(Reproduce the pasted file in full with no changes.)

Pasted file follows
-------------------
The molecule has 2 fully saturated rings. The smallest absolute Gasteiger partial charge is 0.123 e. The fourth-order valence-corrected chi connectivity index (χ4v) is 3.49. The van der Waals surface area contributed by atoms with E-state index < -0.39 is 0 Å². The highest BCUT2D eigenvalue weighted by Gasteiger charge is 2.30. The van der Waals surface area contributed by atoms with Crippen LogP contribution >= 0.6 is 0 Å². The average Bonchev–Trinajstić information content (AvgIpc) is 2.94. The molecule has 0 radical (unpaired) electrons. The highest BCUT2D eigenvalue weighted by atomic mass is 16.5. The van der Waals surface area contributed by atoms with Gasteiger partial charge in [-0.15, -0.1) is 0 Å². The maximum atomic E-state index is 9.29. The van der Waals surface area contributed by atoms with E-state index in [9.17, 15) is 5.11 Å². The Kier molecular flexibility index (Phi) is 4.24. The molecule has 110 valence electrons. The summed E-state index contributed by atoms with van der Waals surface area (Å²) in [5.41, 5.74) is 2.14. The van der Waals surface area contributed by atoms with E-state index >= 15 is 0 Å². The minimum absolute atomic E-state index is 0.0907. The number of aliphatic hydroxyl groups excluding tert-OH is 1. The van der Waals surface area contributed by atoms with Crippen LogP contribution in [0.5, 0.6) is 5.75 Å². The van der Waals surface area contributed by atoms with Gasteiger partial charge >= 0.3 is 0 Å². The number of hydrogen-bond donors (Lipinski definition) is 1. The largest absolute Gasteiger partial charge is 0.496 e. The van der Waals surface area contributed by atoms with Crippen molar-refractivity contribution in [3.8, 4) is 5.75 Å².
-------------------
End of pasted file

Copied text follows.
The molecule has 2 fully saturated rings. The smallest absolute Gasteiger partial charge is 0.123 e. The fourth-order valence-corrected chi connectivity index (χ4v) is 3.49. The van der Waals surface area contributed by atoms with E-state index < -0.39 is 0 Å². The highest BCUT2D eigenvalue weighted by Gasteiger charge is 2.30. The van der Waals surface area contributed by atoms with Crippen LogP contribution >= 0.6 is 0 Å². The average Bonchev–Trinajstić information content (AvgIpc) is 2.94. The molecule has 0 radical (unpaired) electrons. The highest BCUT2D eigenvalue weighted by atomic mass is 16.5. The van der Waals surface area contributed by atoms with Gasteiger partial charge in [-0.15, -0.1) is 0 Å². The maximum atomic E-state index is 9.29. The van der Waals surface area contributed by atoms with E-state index in [9.17, 15) is 5.11 Å². The Kier molecular flexibility index (Phi) is 4.24. The molecule has 110 valence electrons. The summed E-state index contributed by atoms with van der Waals surface area (Å²) in [5.41, 5.74) is 2.14. The van der Waals surface area contributed by atoms with E-state index >= 15 is 0 Å². The minimum absolute atomic E-state index is 0.0907. The number of aliphatic hydroxyl groups excluding tert-OH is 1. The van der Waals surface area contributed by atoms with Crippen LogP contribution in [0.5, 0.6) is 5.75 Å². The van der Waals surface area contributed by atoms with Gasteiger partial charge >= 0.3 is 0 Å². The number of hydrogen-bond donors (Lipinski definition) is 1. The largest absolute Gasteiger partial charge is 0.496 e. The van der Waals surface area contributed by atoms with Crippen molar-refractivity contribution in [3.8, 4) is 5.75 Å².